Marketing by email is inexpensive – and exceedingly popular. In an effort to increase profits businesses send ever more emails to leads and prospects. On the flip side, email marketing is more and more often seen as spam.
«We realize we’ve been burning out our lead base.
We wish we could’ve been sending less — but each time we tried that our revenue decreased.»
The message is clear: people don’t like frequent mailings.
Okay, what about the gains?
The vast majority of businesses evaluate the efficiency of email marketing just like they do with any other channel: using Google Analytics.
Due to the low cost of the email channel many businesses fall into the trap of evaluating efficiency by GA.
Increasing lead generation via other channels always comes with a price tag. On the other hand, cranking up the sheer volume of your marketing mailings is nearly free. And due to the specifics of the attribution and data collection methods, the numbers look good. It’s easy to get tricked into believing that email works just as any other channel.
- Paid search – conversion rate 1.13%
- Email – conversion rate 1.38%
Looks familiar and reassuring. But shouldn’t conversion from emails be significantly higher?
Email is different from other marketing channels. One’s inbox is one’s personal space. The conversion rate of 1.38% in GA means that 99.96% of all messages got into people’s email without any positive effect for the business.
Let’s assume your online store has an optimistic purchase rate of 3%. This means the overall conversion rate via the email channel is 1.38% x 3% = 0.0414%. That’s only 414 of every one million messages leading to purchase.
So is this okay that the overall conversion rate from direct communication is only 0.004%? Judging by the fact that everyone calls it «spam», it definitely isn’t.
Heavy email bombardment does precious little to get large numbers of customers interested in the product and the brand. It only helps to catch the outliers.
There is always a handful of prospects who tolerate frequent mailings well, are very loyal to brand, or have already decided to buy the product. It is this small fraction of the audience that shows up in the positive stats.
When the volume of mailings is reduced, the number of these outliers drops, resulting in GA showing decreased revenue. There is no reason to panic, however. First, this decrease is usually only temporary: in the long term, the revenue typically rises, thanks to the lower unsubscription rate and increased LTV. Secondly, it’s a good indication that adopting a segmented approach is in order.
What’s to be done?
1. Add a new metric to your GA revenue metrics
In order to balance your revenue metrics, add to them one of the following:
- Revenue per sent email.
- Conversion to purchase from sent emails.
- Unsubscription percentage (the number of the unsubscribed / the number of recipients of at least one mailing per given period; it’s important not to calculate by individual mailing).
A marketer who strives to increase the revenue without drops in conversion and hikes in unsubscription will sooner or later figure out the important trends in the customers’ behavior. This can take time but in the end inevitably leads to positive results.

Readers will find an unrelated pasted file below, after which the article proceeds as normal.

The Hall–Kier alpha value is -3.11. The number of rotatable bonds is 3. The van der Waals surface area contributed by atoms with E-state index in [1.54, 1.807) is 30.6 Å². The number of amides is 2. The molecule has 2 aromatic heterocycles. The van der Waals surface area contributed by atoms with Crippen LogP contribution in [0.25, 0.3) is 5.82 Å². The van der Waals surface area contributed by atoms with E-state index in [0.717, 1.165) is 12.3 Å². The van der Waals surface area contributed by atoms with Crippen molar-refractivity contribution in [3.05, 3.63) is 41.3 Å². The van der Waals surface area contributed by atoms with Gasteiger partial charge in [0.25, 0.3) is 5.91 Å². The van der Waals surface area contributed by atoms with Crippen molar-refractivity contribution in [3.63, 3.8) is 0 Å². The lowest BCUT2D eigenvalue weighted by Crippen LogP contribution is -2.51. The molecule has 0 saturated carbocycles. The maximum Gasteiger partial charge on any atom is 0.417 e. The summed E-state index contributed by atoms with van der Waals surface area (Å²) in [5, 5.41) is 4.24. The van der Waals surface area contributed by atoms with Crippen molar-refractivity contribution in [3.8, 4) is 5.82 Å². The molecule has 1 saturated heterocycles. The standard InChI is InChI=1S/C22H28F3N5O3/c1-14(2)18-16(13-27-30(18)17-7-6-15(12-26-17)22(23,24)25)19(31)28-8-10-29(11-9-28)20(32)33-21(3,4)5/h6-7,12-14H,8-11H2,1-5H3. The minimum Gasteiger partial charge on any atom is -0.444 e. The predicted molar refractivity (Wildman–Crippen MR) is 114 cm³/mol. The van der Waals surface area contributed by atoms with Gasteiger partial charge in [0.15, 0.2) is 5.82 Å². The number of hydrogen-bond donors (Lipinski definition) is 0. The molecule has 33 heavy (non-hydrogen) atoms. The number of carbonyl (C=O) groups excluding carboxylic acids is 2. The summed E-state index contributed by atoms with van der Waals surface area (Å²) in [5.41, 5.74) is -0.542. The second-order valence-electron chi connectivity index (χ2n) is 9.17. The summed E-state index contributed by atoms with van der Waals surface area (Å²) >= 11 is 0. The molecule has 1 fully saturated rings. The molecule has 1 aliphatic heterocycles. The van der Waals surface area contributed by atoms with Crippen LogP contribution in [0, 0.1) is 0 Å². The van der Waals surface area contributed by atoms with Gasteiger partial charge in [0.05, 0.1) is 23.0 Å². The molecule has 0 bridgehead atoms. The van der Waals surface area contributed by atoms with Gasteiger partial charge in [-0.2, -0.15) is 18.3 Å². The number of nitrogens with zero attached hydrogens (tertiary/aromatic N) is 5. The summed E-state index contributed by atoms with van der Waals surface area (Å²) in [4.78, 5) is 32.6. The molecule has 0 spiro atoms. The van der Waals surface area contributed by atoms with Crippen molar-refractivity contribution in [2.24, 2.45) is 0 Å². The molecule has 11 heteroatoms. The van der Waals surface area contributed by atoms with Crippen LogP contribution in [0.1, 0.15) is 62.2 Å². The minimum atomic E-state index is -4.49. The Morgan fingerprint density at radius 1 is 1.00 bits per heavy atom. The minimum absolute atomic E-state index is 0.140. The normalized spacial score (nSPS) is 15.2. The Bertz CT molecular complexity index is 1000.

2. Get ready to accept short-term losses to gain in the long term
In today’s world, things change fast. In order to grow, one must be able to respond to these changes, seek the right answers, and gain new knowledge every day.
How to gain new knowledge? By trying new things and experimenting with new ideas.
Not all experiments immediately bring useful results, but in the long term they lead to growth.
An excellent example is booking.com, where marketing decision-making is based on data analysis. The company views the number of sales lost due to AB testing and other experiments falling below a certain level as a warning sign. That is, they consider it poor strategy to reduce losses by cutting on experiments, since it translates into a slow-down in innovation.
Losses due to experiments are normal. They are actually good investments and a mark of the company’s evolution.
Of course, this should always be offset with common sense. It’s crucial to set the boundaries beforehand and monitor all important parameters during the testing. But being afraid of experiments because something can go wrong is a direct road to stagnation.
What does Mindbox do?
We strive to make marketing more socially conscious, so the customers could appreciate the opportunity to learn about a product or brand instead of complaining about another useless ad or spam.
One step toward this goal is automatic frequency control. We have developed an algorithm that increases or decreases the frequency of mailings based on the behavior of individual customers. Some of our clients kindly agreed to test it, and the results demonstrate that we are on the right track!
Over the next few months we are going to add this feature to our product and publish the results of testing. If you are our client and wish to participate in the testing process or see the results earlier, please write to us.
Talk to people, not to the traffic!